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Last Updated on June 19, 2019, by eNotes Editorial. Word Count: 397

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This novel focuses, to a great extent, on the difficulty of establishing one's identity when one has either been thrust from or felt the need to leave one's home. Are we who we were when we lived then and there, or are we someone new when we must find a new place in the world? Does our distance from our homes make us ultimately unknowable to those around us and even to ourselves? There seems always to be a gap that begs to be filled. For example, Paul Bereyter experienced a sort of double displacement when he became a teacher and was then told that he would not be allowed to teach due to being one-quarter Jewish. He then had to leave Germany altogether for a number of years. These experiences left him torn, according to his friend Lucy Landau, between loving and hating his homeland and its people. How can he identify with something he hates? But how can he fail to identify with a place he loves? Moreover, the fact that Paul takes his own life indicates the amount of suffering his conflicts caused him. Likewise, Henry Selwyn takes his life because he believes that his estrangement from his wife can be traced to his own experience as an emigrant from Lithuania. Thus, the difficult of developing one's identity as an emigrant is the most significant theme of the text.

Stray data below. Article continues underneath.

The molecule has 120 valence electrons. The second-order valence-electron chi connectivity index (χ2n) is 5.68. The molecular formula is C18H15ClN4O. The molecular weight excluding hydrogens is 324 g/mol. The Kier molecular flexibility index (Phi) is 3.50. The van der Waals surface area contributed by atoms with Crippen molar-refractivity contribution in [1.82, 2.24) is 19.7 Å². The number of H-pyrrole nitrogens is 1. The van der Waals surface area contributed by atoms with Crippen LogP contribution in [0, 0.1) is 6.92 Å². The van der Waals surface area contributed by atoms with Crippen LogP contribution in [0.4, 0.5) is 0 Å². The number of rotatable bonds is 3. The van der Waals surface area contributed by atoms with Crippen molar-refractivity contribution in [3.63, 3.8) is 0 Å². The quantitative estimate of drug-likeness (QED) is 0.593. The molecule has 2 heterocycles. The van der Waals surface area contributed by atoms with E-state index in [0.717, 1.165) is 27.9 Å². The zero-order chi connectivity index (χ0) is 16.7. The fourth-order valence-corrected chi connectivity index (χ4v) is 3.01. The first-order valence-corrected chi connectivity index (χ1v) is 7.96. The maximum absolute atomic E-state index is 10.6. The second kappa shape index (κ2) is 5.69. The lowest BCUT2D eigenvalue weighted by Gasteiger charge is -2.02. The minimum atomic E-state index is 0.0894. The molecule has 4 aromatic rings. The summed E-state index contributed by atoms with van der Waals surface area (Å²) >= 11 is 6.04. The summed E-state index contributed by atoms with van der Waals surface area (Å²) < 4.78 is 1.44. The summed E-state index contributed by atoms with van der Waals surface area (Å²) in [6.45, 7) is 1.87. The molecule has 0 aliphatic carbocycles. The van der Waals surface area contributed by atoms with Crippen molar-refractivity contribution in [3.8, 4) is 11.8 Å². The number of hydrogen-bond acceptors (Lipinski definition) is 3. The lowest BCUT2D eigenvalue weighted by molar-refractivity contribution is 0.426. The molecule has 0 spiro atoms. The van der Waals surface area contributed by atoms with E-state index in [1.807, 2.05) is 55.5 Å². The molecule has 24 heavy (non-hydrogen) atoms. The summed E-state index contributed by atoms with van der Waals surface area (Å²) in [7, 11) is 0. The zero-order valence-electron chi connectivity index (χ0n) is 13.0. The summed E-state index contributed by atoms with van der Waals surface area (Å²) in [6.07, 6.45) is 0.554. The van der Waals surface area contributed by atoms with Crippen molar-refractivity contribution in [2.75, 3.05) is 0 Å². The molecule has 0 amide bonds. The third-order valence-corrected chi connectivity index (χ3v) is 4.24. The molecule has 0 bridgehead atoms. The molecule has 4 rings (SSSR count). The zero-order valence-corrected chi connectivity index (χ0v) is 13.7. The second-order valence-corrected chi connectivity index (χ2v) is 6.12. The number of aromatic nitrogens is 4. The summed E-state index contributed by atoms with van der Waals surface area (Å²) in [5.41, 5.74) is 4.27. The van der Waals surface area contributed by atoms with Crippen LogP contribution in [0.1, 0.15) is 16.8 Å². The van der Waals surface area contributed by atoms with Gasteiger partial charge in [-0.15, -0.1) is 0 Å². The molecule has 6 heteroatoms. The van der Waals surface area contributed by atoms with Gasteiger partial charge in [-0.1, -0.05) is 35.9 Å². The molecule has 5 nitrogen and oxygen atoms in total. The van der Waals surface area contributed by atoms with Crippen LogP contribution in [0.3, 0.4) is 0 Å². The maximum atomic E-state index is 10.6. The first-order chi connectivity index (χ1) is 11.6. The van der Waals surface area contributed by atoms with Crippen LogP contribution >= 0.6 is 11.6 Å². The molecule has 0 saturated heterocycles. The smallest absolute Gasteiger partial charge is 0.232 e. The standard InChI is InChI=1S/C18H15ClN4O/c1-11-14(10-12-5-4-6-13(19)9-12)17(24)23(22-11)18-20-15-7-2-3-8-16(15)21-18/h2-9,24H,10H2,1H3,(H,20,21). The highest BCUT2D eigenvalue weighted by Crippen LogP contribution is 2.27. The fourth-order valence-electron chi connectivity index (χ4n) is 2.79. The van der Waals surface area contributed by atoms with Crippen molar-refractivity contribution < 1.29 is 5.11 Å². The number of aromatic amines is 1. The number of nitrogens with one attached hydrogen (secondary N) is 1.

Sebald also blurs fact and fiction, using photographs (often without captions) that can leave us confused about who we are looking at. The memories of some characters fade and must be filled in with assumption and inference while other memories remain vivid and clean. The narrator hears a great deal of information secondhand from friends of the people in whom he is interested. Sebald also strings together the life experiences of several different people, perhaps conveying them less explicitly than more traditional novels and certainly refusing to conform to a more traditional plot structure. This seems to point to the idea that everything is a construction: history, memory, identity. There is some room for creativity in the creation of all of it, and this slipperiness can be both freeing as well as frightening. Many of the characters seem frightened of their inability to pin down and understand the world and themselves, but the narrator seems to be somewhat freed by the fluidity of it all.


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